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YouTube Removes Explicit Webcam Site Ads From Kids’ Videos

In the last few weeks, YouTube has been getting negative feedback about some not-so-appropriate ads that have been popping up on several videos. But what are these...


In the last few weeks, YouTube has been getting negative feedback about some not-so-appropriate ads that have been popping up on several videos.

But what are these ads promoting that some people would complain about them? You guessed it, porn. In the thumbnail of the ad appeared an explicit image of two people, with a link to one of the most popular webcamming porn sites in Europe: BongaCams.

Some of these videos have over 300,000 views, and what’s most concerning is that some of these videos are for kids. This violates YouTube’s Ad policy, that does “not [permit] for the promotion of any adult or pornographic content.”

Since this news has come out, YouTube has responded, saying that, “ While we make every effort to ensure that ads which may violate our policies do not run prior to review, some ads may be run on Google before our AdWords Specialists check them.”

For reference, in just a week, YouTube removed two million ads from videos or channels pretending to show “family-friendly content.” Clearly, it’s no easy task to check everything out when there’s so much junk out there, but letting a direct link to a webcam site be on kids’ videos is just not cool.

What’s the big deal?

This is a serious problem, especially when it comes to children’s videos. Why? Well, it’s pretty common to hear people say that their first exposure to porn was from something that popped up on their screen: an image, word, or video that just triggered their curiosity and catapulted them into a years-long habit.

In fact, it’s more common than we think, especially when kids ages 12-15 spend over 21 hours online. On the phone, tablet, computer: it’s an increase of 7 hours in the past 10 years . And 67% of those say they “often” watch YouTube.

Increase in usage of social media sites that have some pornographic content that seems to always slip through the cracks makes it extremely easy for kids to accidentally see porn on the regular. In fact, in a study by the Kaiser Family Foundation, more than half of reported social media content “contains sexual images or references.”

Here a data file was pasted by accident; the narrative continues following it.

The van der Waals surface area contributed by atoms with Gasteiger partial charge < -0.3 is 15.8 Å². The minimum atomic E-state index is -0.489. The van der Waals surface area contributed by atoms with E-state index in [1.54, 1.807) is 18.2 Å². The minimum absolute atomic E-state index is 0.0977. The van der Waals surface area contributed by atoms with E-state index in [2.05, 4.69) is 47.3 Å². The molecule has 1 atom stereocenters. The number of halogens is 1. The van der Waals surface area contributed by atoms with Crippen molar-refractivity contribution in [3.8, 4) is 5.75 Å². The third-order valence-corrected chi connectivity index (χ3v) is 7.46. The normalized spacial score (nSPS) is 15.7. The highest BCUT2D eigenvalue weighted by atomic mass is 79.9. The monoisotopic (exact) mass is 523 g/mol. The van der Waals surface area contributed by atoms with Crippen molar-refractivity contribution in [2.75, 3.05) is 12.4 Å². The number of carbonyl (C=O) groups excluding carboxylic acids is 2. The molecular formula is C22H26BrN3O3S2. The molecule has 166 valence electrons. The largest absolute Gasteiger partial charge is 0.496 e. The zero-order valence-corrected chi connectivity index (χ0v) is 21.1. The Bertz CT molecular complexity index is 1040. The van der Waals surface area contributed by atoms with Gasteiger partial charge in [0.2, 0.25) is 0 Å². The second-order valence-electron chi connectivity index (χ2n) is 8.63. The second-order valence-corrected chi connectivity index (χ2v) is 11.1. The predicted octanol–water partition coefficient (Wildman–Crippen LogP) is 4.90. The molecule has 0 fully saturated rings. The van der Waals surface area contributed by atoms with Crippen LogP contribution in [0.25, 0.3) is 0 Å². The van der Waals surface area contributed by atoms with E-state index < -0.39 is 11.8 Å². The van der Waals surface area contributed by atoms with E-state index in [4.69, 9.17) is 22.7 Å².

It’s no mystery porn does harm to everyone, including adults. However, to kids and the rising generation, it’s really worrying, especially the earlier they are exposed. Research shows that early porn exposure opens up the doors to sex addictions and intimacy disorders.

Studies also show that children exposed to porn have “increased rates of depression, anxiety, acting out and violent behavior, younger age of sexual debut, sexual promiscuity, increased risk of teen pregnancy, and a distorted view of relationships between men and women.” They become obsessed with acting out what they’ve seen.

Kids under 12 who have consumed porn “are statistically more likely to assault their peers,” a pretty serious issue when almost 30% say their first exposure was before 10 years old, 51% before 13, and a whopping 85% of males when they were adolescents. Not okay.

What do we do?

At Fight the New Drug, as a non-religious and non-political nonprofit, we’ve said it time and time again— we’re not here to ban porn.

We believe in educating and advocating for healthy relationships, and showing what real love is. This is especially important for the rising generation, because the negative effects are magnified the younger someone is exposed, seeing as their brains aren’t fully developed. When the first exposure a child has about sex is distorted, full of violence and false images about intimacy, that’s a huge problem.

While some social media sites like YouTube have strict policy guidelines against pornographic content and do their best to get rid of it, not all social media sites are equal. For example, Tumblr is pretty lax on its policy, and a lot of explicit content gets by.

Why should we be concerned? Because over 75% of kids, ages 10-12, have social media accounts (when they don’t even meet the minimum age restriction). That’s a lot of exposure to potential porn content, which is exactly why it’s so important to raise awareness on healthy ideas of sex, relationships, and love, and how porn shows none of that.

We’re here to raise awareness for anyone and everyone that porn isn’t normal, it isn’t healthy, and it isn’t harmless. We hope to live in a world where social media giants share that mission, and we’ll keep fighting until everyone understands the proven harmful effects of porn.

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